Pentagon Invests in Blockchain Technology to Secure Military Networks

The Pentagon’s Defense Advanced Research Projects Agency (DARPA) is funding efforts to utilize blockchain technology in order to secure highly sensitive data. Currently, data breaches can go months without being detected, giving intruders time to explore networks and find the most valuable assets before covering their tracks. Agencies often do not know they have been hacked until their private data shows up online, and then are left to guess at the identity of the hostile actors.

As it is difficult to keep out every single hostile player, data integrity, the ability to track if information has been viewed or modified, may be more important. The blockchain, operates as a decentralized ledger that timestamps whenever a change occurs, offers a way for these agencies to quickly know who has infiltrated the system and what they did within it. As a result of its distributed nature and instantaneous recording, the blockchain is vastly more resistant to tampering than centralized systems. This could alert military and intelligence authorities if a hacker is surveying a particular military system or has made modifications, without allowing the actor to cover their tracks.

To test the feasibility of the blockchain for military applications, DARPA agreed on a $1.8 million contract to tech companies Galois and Guardtime Federal, in order to formally verify Guardtime Federal’s Keyless Signature Infrastructure solution. The formal verification process involves using mathematical proofs to ensure that the code operates only as intended, resulting in an ultra-secure, almost unhackable code. This blockchain-based integrity monitoring system proves the time, identity, integrity, and provenance of data, while ensuring that intruders are unable to cover their tracks. Possible applications for the technology include control and command systems for nuclear weapons and surveillance satellites, for which data integrity is incredibly important. As Timothy Booher, DARPA program manager stated,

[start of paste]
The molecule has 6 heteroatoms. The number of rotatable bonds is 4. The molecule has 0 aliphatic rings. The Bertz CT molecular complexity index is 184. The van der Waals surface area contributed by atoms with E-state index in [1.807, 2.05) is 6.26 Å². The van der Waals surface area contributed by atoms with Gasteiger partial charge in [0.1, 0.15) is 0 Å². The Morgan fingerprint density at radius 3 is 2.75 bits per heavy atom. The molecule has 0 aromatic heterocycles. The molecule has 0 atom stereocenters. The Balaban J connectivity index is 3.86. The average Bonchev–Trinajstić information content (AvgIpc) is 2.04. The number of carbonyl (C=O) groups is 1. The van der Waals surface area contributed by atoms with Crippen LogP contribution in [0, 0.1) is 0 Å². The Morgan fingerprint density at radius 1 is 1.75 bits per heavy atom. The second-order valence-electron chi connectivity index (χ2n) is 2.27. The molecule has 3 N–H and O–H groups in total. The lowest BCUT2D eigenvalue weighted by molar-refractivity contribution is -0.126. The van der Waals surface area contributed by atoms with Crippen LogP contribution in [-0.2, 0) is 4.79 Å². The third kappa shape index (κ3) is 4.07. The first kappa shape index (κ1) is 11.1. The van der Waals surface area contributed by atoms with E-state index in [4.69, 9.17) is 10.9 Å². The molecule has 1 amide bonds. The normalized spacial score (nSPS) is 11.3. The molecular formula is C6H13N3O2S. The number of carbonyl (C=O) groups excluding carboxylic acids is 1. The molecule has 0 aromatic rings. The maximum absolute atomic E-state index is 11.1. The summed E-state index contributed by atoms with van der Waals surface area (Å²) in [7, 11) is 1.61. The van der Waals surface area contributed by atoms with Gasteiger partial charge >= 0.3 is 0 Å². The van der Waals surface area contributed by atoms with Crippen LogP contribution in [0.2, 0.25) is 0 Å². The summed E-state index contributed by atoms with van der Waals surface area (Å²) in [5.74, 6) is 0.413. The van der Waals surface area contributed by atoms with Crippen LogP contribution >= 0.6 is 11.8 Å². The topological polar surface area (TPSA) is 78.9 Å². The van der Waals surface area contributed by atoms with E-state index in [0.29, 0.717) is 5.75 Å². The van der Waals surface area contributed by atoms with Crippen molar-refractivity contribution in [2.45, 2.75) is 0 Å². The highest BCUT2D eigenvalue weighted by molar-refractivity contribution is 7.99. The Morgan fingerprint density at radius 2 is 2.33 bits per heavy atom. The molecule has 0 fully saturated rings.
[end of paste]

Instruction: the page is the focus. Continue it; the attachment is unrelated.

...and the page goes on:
“We want to provide an extremely high level of trust … what this work is after is the highest level possible. If someone is driving a combat vehicle, flying an aircraft, commanding a satellite, we want to make sure their focus is 100% on that mission.”

In this age of massive hacks on corporations and political organizations, information security is more important than ever. Investment in security technology is reflecting this trend. According to research firm Gartner, global spending on information security is projected to grow from $77 billion in 2015 to $108 billion in 2019. Blockchain technology could offer a secure solution to identify breaches and combat tampering for military and civilian systems.

Copyright for image: chainat / 123RF Stock Photo

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Jake Steele is a sophomore at Georgetown University studying finance and management. During his time at Consumers’ Research, he has examined developing trends in finance and technology.



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